Friday, February 5, 2010

Rex Murphy on Danny William's Heart Surgery in the US

There are some facts after all that it might have helped Murphy make a less clueless commentary.

1) Williams chose to have his surgery in the US rather than Canada.
2) There is no evidence that he could not have had the surgery in Canada outside of Newfoundland and Labrador.
3) The issue is political after all as Murphy himself shows in his article. It has been commented on by US talk shows such as Ó'"Reilly. Williams is premier of NL and as such where he gets his health care is an issue..
4) His choice reflects badly on the Canadian Health Care System.
5) In effect he probably did jump a queue. He might have had to wait in Canada if he had chosen to have the operation here. Hence, he may very well have gone to the US to avoid the wait.
6) I assume Williams is paying himself for the operation although this is not entirely clear. So only those with funds are able to avoid queues and able to go to the US. Ordinary Canadians would not have this privilege or freedom as it is called!

These are some of the facts that Murphy might have considered. As for our having no right to the facts I do not understand why not. I want to know if Canada is paying for this surgery. I want to know why he could not get the operation done in Canada. I want to know why Williams chose to go to the US and reflect discredit on our health system. Finally I want t0 know why CBC continues to air the fatuous rhetorical flatulence of Murphy.

Rex Murphy: The private life of Danny Williams
Rex Murphy
The following is a transcript of Rex Murphy's Point of View commentary from the Feb. 4 broadcast of The National on CBC Television.

Danny Williams, Premier of Newfoundland, had or is having major heart surgery in the United States.

I'm sure everyone wishes him and his family the very best with the operation.

His going to the U.S. has stirred a great volume of controversy and comment -- almost as much, by informal measurement, as the prorogation of Parliament. Both here and in the U.S. Heavens, it's even been brought up in that Shangri-La of Socratic disinterest, FOX News' Bill O'Reilly show.
Not surprising, many might say. Danny Williams is a lightening rod of his own construction. He's aggressive, combative, partisan -- and back home, largely without any real opposition. My own personal take on him, for what its worth, is that I admire the ferocity of his feelings for Newfoundland while I sometimes deplore the bullying and bluster it occasionally leads to.

But I see it as more than awkward that his surgery, and his choice -- perhaps on the advice of his Newfoundland doctors -- of where to have it, has become the great political football that it has. I've never been a fan of that wretched slogan "the personal is political" for the very obvious reason it demolishes the barrier that should -- must -- exist between our genuine private lives and the wide-open, reckless and supercharged arena of politics.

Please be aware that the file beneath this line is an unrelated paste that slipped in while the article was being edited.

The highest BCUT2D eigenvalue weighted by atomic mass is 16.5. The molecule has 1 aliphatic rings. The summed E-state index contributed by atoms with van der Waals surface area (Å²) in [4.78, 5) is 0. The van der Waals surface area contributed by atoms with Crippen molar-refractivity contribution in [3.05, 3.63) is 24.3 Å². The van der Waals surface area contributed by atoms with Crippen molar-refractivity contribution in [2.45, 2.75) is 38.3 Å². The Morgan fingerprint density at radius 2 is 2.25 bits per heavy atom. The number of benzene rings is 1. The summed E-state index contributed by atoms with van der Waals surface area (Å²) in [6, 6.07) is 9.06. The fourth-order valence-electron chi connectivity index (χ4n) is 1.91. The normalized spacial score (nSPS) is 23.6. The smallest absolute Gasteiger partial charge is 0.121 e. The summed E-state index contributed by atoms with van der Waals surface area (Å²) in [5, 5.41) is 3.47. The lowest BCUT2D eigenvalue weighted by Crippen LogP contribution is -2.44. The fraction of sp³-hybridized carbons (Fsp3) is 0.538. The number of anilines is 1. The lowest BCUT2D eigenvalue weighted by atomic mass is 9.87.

It's his heart, it's his surgery, and it's his choice. Danny Williams, Premier or no Premier, and his family are the only ones at this point who have any real say about where he chooses to have life-threatening surgery. Further, as most commentary admits, the actual facts upon which he made his choice, and the counsel he has received from his Newfoundland doctors is not known to us -- nor, by the way, should it. So the river of commentary, both here and in the states, is taking place in a vacuum of fact.

A larger reason for refusing to politicize the moment however is a simple one: It parallels Trudeau's dictum that the state has no business in the bedrooms of the nation. Likewise, politics should stop at the edge of the operating table. It's his life and it's his business.

He hasn't, using his standing as Premier, jumped some queue, lined up an MRI by cutting off someone less connected, hasn't displaced some other Newfoundlander waiting for surgery. Something like that would make a genuine case for debate of condemnation.

So -- the decent civil course would be to wait till the operation's done, wish him the best, wait for his recuperation -and if then, he wants to unfold his personal circumstances, and offer some thoughts on the "politics" of his choice, we can all hear him out.

But for now, leave him be. Politics, as I've said, should stop when the man in the white coat is reaching for the scalpel.

For The National, I'm Rex Murphy.

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1 comment:

wrpn said...

I would say that Murphy is right. Premier Williams' choice of venue for surgery is his own personal decision. We should wish him well.